Carrots, Celery Strike a Chord in London
Tue February 18, 2003 10:49 AM ET

LONDON (Reuters) - Mozart will be turning in his grave this week when a Viennese orchestra descends on London to make a meal out of playing the carrot.

The First Vienna Vegetable Orchestra says it will cook up a storm with its carrot flutes, leek violins, celery bongos and aubergine cymbals.

Supported by the occasional use of kitchen utensils such as spoons and food processors, the orchestra has been a hit in its hometown Vienna.

The inspiration for veggie music came from listening to the sound of vegetables being chopped.
Before each performance, the band tours local markets to find fresh vegetables of just the right caliber and quality.

The gurkophone is one of their classics, made from a hollowed cucumber, a pepper and a carrot.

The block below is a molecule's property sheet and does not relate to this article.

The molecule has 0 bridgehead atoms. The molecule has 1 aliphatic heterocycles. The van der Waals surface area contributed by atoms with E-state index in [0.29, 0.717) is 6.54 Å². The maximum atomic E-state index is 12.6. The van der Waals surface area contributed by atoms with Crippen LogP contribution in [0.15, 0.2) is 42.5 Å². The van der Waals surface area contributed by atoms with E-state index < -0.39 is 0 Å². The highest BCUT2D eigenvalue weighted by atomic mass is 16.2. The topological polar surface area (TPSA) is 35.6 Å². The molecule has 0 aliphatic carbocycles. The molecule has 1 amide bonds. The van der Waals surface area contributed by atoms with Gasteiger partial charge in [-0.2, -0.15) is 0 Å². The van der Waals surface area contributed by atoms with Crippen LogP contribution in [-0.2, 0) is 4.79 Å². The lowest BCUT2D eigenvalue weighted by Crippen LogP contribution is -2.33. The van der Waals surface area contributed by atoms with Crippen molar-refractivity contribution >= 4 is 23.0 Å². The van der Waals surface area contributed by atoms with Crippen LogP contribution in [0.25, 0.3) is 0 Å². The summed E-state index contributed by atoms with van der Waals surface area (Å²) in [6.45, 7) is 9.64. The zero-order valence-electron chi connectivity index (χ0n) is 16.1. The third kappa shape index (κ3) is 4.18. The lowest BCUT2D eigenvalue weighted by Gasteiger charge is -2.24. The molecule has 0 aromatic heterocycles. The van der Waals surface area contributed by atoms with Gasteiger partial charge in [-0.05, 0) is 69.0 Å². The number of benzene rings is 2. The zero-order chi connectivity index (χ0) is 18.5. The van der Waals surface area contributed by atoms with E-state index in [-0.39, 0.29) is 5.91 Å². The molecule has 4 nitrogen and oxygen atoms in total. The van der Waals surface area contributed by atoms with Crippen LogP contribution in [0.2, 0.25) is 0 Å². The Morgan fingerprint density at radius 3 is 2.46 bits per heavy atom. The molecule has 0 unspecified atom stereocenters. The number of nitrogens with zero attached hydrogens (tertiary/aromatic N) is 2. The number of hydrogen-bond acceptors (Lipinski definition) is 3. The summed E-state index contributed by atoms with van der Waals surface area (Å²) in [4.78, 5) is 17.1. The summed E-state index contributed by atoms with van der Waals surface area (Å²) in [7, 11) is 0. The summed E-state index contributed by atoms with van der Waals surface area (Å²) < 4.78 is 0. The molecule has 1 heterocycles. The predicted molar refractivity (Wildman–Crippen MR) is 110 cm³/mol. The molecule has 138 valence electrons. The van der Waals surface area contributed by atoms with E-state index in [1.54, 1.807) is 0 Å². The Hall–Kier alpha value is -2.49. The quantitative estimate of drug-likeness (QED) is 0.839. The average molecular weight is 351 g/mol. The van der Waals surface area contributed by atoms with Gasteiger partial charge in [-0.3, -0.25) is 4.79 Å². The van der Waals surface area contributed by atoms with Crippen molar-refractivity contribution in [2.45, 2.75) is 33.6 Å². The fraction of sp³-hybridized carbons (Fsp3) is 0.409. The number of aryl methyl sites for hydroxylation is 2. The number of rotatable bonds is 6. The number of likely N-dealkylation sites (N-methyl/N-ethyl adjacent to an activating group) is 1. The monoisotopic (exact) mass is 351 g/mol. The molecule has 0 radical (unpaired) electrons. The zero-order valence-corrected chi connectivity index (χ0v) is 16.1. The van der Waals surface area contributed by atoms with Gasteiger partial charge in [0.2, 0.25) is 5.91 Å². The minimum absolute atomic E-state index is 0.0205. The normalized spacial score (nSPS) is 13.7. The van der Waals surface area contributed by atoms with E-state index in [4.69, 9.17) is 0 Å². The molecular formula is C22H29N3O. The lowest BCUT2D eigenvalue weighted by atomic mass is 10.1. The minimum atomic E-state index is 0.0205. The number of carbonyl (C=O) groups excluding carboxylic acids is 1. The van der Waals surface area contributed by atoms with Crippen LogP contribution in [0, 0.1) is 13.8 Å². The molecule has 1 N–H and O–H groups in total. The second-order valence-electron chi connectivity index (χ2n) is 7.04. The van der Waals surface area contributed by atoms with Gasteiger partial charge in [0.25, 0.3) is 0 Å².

Once the instruments are worn out, the musicians, and a conductor who doubles as cook, toss each one into a stewpot to make soup -- to be enjoyed by the audience after the concert.

The orchestra is due to play at the Purcell Room at London's South Bank arts complex Tuesday and Wednesday. A taste of their music is on Web Site www.gemueseorchester.org.
sisyphusshrugged: (Default)
Wednesday, February 19, 2003

A voice of dissent takes on a voice of action: Peace activist Bianca Jagger debates the showdown with Iraq with Danielle Pletka of the American Enterprise Institute.


Tomorrow: Henry Kissinger and RuPaul debate monetary policy.

(what the hell is a voice of action, anyway?)
sisyphusshrugged: (Default)
the Washington Post interviews the writer of the worst novel ever published in the english language (says him. I read a mystery once where it took the disbarred lawyer/chef detective three hundred pages to figure out why all those people at the artisanal bread convention were tripping. Have you ever heard of ergot? she asked the forensic chemist. I'll look it up, he said).